Do I know you?
Not to self: eye contact is important. At Diego’s wedding, George meets Mirtha (Penelope Cruz), Cesar's fiancée. Unfortunately for the latter, the most beautiful people in any film are destined to bang and/or wed.
Case in point.
Blow Anniversary #10
Some blurred lenses, hazy screen effects, and color-schemed shots.
In case you forgot George is the narrator and recalling everything from memory.
George and Mirtha have a daughter named Kristina (Emma Roberts), who George refers to as “his heart”—something he can't live without. Having more money than God (and after having a heart attack), George decides to severs his relationship with the cartel and be a role model for his daughter but not before...
They fuck him.
Diego pressures George to reveal the identity of his Cali connection, Derek. When George does this, Diego almost immediately cuts him out (despite them being “brothers”). So, George retreats to civilian life for the next five years until his 38th birthday party, attended by a plethora of drug associates, is raided by the DEA—George’s bank accounts are seized and he goes on the run. Thankfully, he has a loving and supportive wife. Nope. Mirtha and George get pulled over while driving and the former tells the police officer that George is a fugitive and has a kilo of cocaine in the trunk, sending him to jail for three years. They inevitably divorce and George develops a potbelly.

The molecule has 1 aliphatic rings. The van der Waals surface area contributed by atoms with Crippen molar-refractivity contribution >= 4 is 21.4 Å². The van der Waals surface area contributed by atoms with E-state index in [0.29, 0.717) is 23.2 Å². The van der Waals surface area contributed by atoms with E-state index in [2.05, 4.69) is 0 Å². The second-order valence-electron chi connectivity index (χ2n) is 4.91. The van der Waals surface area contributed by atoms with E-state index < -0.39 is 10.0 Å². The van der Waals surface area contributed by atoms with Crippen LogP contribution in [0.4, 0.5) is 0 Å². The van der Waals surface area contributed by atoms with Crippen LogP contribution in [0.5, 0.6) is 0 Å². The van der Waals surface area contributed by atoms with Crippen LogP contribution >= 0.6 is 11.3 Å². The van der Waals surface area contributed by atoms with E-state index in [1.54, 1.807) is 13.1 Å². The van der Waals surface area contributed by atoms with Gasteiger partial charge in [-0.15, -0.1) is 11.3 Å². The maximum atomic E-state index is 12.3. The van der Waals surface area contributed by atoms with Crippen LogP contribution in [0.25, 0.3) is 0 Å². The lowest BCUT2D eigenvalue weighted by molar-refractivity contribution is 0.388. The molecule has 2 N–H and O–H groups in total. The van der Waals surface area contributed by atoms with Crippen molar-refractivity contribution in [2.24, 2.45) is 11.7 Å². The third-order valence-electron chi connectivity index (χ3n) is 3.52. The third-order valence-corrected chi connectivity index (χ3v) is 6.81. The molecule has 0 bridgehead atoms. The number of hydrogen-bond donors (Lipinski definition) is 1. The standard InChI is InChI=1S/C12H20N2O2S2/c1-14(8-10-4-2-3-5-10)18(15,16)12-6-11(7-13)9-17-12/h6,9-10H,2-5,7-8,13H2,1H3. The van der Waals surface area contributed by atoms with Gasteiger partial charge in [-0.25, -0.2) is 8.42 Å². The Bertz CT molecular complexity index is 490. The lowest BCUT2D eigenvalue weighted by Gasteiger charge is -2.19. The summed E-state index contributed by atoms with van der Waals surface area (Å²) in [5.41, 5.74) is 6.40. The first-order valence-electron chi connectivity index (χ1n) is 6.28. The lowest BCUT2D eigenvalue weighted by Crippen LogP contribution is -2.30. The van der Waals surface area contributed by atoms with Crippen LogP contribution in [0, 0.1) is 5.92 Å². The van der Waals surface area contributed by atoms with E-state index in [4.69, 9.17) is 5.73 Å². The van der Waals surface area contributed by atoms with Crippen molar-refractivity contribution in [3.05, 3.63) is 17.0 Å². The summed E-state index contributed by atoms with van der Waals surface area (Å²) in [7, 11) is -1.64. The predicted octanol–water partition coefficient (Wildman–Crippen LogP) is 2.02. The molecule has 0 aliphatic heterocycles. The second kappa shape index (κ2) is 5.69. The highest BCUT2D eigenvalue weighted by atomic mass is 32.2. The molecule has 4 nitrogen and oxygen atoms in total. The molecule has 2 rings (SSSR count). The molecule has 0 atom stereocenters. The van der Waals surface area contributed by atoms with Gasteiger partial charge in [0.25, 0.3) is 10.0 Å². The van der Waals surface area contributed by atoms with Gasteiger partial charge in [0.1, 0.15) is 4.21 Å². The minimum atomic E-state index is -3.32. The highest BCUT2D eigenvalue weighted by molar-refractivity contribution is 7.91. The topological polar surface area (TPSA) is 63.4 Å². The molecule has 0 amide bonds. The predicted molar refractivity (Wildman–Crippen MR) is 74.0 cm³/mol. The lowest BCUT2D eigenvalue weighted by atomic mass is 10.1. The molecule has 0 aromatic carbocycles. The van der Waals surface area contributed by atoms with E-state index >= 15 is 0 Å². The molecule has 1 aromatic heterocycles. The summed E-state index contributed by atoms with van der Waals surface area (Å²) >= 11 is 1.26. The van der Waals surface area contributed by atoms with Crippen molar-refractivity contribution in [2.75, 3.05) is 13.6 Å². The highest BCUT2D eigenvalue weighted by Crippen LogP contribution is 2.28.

Thursday after school, just pack your bags.
Once released from jail, George does everything to make things right with Kristina, promising “on her life” that they’ll take a trip to California and arranges one last deal to set himself up.